Tuesday, Aug 11, 2020 | Last Update : 01:07 AM IST

140th Day Of Lockdown

Maharashtra52451335842118050 Tamil Nadu3028752446755041 Andhra Pradesh2355251456362116 Karnataka182354991263312 Delhi1461341316574131 Uttar Pradesh126722767212120 West Bengal98459671202059 Bihar8274154139450 Telangana8075157586637 Gujarat71064542382652 Assam5883842326145 Rajasthan5249738235789 Odisha4592731785321 Haryana4163534781483 Madhya Pradesh3902529020996 Kerala3433121832109 Jammu and Kashmir2489717003472 Punjab2390315319586 Jharkhand185168998177 Chhatisgarh12148880996 Uttarakhand96326134125 Goa871259575 Tripura6161417641 Puducherry5382320187 Manipur3752204411 Himachal Pradesh3371218114 Nagaland30119738 Arunachal Pradesh223115923 Chandigarh1595100425 Meghalaya11154986 Sikkim9105101 Mizoram6203230
  Technology   In Other news  03 Jan 2019  Mozilla responds to new draft rules on intermediary liability in India

Mozilla responds to new draft rules on intermediary liability in India

THE ASIAN AGE
Published : Jan 3, 2019, 2:57 pm IST
Updated : Jan 3, 2019, 2:57 pm IST

MeitY's proposals turn online companies into censors and undermine encryption.

According to Mozilla, the new rules proposed by the Ministry of Electronics and Information Technology (MeitY) are blunt and disproportionate solutions to the problem of harmful content online.
 According to Mozilla, the new rules proposed by the Ministry of Electronics and Information Technology (MeitY) are blunt and disproportionate solutions to the problem of harmful content online.

Last week, the Indian government proposed sweeping changes to the legal protections for "intermediaries", which affect every internet company today. Intermediary liability protections have been fundamental to the growth of the internet as an open and secure medium of communication and commerce. Legal provisions such as Section 79 of the Information Technology Act in India (under which these new rules are proposed), Europe's E-Commerce Directive, or Section 230 of the US’ Communications Decency Act ensure that companies generally have no obligations to actively censor and limited liability for illegal activities and postings of their users, until they know about it. In India, the landmark Shreya Singhal judgment had clarified in 2015 that companies would only be expected to remove content when directed by a court order to do so.

According to Mozilla, the new rules proposed by the Ministry of Electronics and Information Technology (MeitY) are blunt and disproportionate solutions to the problem of harmful content online. The rules propose that all intermediaries, ranging from social media and e-commerce platforms to internet service providers, be required to proactively remove "unlawful" user content, or else face liability for content on their platform. They also propose a sharp blow to end-to-end encryption technologies, used to secure most popular messaging, banking, and e-commerce apps today, by requiring services to make available information about the creators or senders of content to government agencies for surveillance purposes.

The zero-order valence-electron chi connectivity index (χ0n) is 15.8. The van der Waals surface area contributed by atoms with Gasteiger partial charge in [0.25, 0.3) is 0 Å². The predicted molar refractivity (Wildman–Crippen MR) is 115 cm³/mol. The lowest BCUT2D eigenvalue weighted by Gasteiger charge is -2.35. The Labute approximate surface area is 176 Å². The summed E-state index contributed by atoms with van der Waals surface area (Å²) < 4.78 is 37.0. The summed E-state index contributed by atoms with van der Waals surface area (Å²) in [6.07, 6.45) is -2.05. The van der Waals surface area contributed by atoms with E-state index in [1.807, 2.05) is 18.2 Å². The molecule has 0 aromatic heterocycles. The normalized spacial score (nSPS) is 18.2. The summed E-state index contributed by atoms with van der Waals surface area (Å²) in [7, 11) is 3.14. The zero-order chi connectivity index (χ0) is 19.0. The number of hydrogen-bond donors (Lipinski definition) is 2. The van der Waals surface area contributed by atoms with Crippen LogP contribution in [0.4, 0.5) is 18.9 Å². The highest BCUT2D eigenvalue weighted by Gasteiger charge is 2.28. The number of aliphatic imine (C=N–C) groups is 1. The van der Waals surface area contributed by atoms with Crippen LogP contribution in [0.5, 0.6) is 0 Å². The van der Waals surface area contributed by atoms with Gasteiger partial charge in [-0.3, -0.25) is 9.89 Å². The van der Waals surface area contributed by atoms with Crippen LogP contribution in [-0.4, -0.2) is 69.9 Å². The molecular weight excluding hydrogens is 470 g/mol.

Mozilla recognises that harmful content online – from hate speech and misinformation to terrorist content – undermines the overall health of the internet and stifles its empowering potential. However, the regulation of speech online necessarily calls into play numerous fundamental rights and freedoms guaranteed by the Indian constitution (freedom of speech, right to privacy, due process, etc), as well as crucial technical considerations. This is a delicate and critical balance and not one that should be approached with hurried policy proposals.

Mozilla’s five main concerns are summarised here, and they will be further detailed in an official filing to MeitY:

 

  • The proactive obligation on services to remove "unlawful" content will inevitably lead to over-censorship and chill free expression.
  • Automated and machine-learning solutions should not be encouraged as a silver bullet to fight against harmful content on the internet.
  • One-size-fits-all obligations for all types of online services and all types of unlawful content is arbitrary and disproportionately harms smaller players.
  • Requiring services to decrypt encrypted data, weakens overall security and contradicts the principles of data minimisation, endorsed in MeitY’s draft data protection bill.
  • Disproportionate operational obligations, like mandatorily incorporating in India, are likely to spur market exit and deter market entry for SMEs.

(Source)

 

Tags: mozilla, meity